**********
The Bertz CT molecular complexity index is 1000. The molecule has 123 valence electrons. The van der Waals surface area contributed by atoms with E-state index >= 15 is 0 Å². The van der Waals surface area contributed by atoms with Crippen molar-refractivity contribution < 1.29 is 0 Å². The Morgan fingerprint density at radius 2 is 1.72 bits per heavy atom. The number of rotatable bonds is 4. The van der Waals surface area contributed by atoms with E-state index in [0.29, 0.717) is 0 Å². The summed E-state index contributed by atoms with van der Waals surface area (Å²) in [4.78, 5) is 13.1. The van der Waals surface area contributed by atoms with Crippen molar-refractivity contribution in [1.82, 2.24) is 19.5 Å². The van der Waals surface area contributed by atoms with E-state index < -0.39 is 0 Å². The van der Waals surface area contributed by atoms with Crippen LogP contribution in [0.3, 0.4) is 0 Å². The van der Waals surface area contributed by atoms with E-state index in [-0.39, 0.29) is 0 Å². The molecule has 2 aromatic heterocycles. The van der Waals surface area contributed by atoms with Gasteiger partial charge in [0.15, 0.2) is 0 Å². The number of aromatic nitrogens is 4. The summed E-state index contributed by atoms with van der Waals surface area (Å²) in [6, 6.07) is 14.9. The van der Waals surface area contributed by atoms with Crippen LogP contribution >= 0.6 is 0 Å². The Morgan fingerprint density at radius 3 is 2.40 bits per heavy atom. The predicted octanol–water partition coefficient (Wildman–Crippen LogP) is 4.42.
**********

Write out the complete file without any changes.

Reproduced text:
The Bertz CT molecular complexity index is 1000. The molecule has 123 valence electrons. The van der Waals surface area contributed by atoms with E-state index >= 15 is 0 Å². The van der Waals surface area contributed by atoms with Crippen molar-refractivity contribution < 1.29 is 0 Å². The Morgan fingerprint density at radius 2 is 1.72 bits per heavy atom. The number of rotatable bonds is 4. The van der Waals surface area contributed by atoms with E-state index in [0.29, 0.717) is 0 Å². The summed E-state index contributed by atoms with van der Waals surface area (Å²) in [4.78, 5) is 13.1. The van der Waals surface area contributed by atoms with Crippen molar-refractivity contribution in [1.82, 2.24) is 19.5 Å². The van der Waals surface area contributed by atoms with E-state index < -0.39 is 0 Å². The van der Waals surface area contributed by atoms with Crippen LogP contribution in [0.3, 0.4) is 0 Å². The van der Waals surface area contributed by atoms with E-state index in [-0.39, 0.29) is 0 Å². The molecule has 2 aromatic heterocycles. The van der Waals surface area contributed by atoms with Gasteiger partial charge in [0.15, 0.2) is 0 Å². The number of aromatic nitrogens is 4. The summed E-state index contributed by atoms with van der Waals surface area (Å²) in [6, 6.07) is 14.9. The van der Waals surface area contributed by atoms with Crippen LogP contribution >= 0.6 is 0 Å². The Morgan fingerprint density at radius 3 is 2.40 bits per heavy atom. The predicted octanol–water partition coefficient (Wildman–Crippen LogP) is 4.42.